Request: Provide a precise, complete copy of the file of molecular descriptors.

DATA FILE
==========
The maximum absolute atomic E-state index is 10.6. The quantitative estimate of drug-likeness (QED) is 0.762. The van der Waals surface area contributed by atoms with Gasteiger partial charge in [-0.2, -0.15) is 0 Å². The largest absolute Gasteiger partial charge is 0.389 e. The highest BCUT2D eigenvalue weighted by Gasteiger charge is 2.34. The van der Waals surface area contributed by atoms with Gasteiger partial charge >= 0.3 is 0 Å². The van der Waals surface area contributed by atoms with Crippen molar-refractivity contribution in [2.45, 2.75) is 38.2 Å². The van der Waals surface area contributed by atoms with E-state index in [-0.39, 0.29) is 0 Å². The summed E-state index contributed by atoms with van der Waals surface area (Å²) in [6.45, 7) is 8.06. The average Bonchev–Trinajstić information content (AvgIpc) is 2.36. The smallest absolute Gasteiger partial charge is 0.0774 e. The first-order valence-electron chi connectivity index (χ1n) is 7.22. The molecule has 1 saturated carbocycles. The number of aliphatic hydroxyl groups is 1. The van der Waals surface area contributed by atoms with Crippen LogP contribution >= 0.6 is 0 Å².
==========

The maximum absolute atomic E-state index is 10.6. The quantitative estimate of drug-likeness (QED) is 0.762. The van der Waals surface area contributed by atoms with Gasteiger partial charge in [-0.2, -0.15) is 0 Å². The largest absolute Gasteiger partial charge is 0.389 e. The highest BCUT2D eigenvalue weighted by Gasteiger charge is 2.34. The van der Waals surface area contributed by atoms with Gasteiger partial charge >= 0.3 is 0 Å². The van der Waals surface area contributed by atoms with Crippen molar-refractivity contribution in [2.45, 2.75) is 38.2 Å². The van der Waals surface area contributed by atoms with E-state index in [-0.39, 0.29) is 0 Å². The summed E-state index contributed by atoms with van der Waals surface area (Å²) in [6.45, 7) is 8.06. The average Bonchev–Trinajstić information content (AvgIpc) is 2.36. The smallest absolute Gasteiger partial charge is 0.0774 e. The first-order valence-electron chi connectivity index (χ1n) is 7.22. The molecule has 1 saturated carbocycles. The number of aliphatic hydroxyl groups is 1. The van der Waals surface area contributed by atoms with Crippen LogP contribution >= 0.6 is 0 Å².